A new service has launched to help landlords and tenants find their way through the legal and financial maze that is the welfare benefits system.
The Landlord Information Network (LIN) will help minimise rent arrears caused through Housing
Benefit (HB) problems. The best practice network will work with landlords and managing agents to improve their HB knowledge, understanding and expertise, thereby repaying the cost of membership many times over.
More than three million households (14%) in England rent privately, with over half of them claiming Housing Benefit to pay all or part of the rent. With the biggest change to the welfare system for over 60 years underway via the Welfare Reform Bill, the impact for tenants and landlords will be significant. Savings of around £18 billion by 2014-15 are predicted by Government. LIN policy tracks, analyses and comments on the government’s programme of welfare reform from both a landlord and a tenants’ perspective, keeping members fully up to date with the changes.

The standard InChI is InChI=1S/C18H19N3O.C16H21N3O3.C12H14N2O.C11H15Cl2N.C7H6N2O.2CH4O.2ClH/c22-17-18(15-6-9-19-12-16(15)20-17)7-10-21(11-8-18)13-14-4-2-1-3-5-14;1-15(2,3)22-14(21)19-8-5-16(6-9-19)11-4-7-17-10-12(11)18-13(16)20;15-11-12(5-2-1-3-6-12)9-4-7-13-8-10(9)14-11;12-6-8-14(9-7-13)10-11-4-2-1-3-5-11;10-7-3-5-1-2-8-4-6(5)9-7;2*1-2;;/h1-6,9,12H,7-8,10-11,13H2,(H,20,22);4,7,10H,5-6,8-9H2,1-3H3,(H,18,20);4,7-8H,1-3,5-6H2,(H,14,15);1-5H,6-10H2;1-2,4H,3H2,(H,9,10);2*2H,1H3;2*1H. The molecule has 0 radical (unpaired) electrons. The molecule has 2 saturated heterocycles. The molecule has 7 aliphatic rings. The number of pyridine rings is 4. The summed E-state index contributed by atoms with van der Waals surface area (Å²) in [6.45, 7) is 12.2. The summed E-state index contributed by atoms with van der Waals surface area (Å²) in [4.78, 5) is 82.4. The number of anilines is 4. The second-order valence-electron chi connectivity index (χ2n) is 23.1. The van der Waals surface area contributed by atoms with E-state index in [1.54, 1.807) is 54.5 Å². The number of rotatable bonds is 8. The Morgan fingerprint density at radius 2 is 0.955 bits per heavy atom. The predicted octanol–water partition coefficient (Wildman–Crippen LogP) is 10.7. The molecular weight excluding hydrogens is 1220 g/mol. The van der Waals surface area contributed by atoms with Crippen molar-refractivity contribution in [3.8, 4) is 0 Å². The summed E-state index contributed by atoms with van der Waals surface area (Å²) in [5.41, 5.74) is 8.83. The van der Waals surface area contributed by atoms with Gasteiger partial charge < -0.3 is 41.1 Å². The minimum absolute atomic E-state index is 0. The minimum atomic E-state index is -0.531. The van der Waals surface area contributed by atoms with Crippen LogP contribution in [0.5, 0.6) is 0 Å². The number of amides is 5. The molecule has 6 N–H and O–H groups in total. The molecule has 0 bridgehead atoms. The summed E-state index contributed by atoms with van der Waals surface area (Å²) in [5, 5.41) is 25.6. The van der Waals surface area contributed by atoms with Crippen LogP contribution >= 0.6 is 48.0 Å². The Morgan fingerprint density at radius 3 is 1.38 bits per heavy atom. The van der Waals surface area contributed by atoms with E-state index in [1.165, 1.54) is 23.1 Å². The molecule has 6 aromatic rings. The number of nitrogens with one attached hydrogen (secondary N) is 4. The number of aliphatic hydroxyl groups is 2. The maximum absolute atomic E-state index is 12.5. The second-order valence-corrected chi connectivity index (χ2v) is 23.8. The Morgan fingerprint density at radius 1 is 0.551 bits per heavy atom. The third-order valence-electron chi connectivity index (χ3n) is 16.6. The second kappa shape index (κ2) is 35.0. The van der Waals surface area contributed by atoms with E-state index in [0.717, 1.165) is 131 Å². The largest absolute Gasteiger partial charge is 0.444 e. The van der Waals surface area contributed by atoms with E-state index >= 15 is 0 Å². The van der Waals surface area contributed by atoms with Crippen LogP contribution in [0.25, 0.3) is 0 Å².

LIN helps landlords and managing agents to work with tenants to ensure that they receive their correct housing and welfare benefit entitlement and therefore successfully sustain a long and stress free tenancy. Its ‘properties to let’ page is the first residential private rented properties portal that is free for members to advertise properties available to tenants claiming benefits.
LIN Director Claire Turner said: ‘LIN is a cutting edge, pro-active network for landlords which gives excellent value for money by providing guidance, best practice and tips on how to get the best results from the housing benefit system, ensuring landlords keep ahead of the game.
‘This will be a really useful and great value service. Access to up-to-date specialist information is a key part of effective rent and rent arrears collection. In current times of welfare benefit changes, increasing unemployment and rising personal debts, the information provided by LIN is invaluable to ensure that tenants’ Housing Benefit payments and landlords’ income are both protected and maximised.‘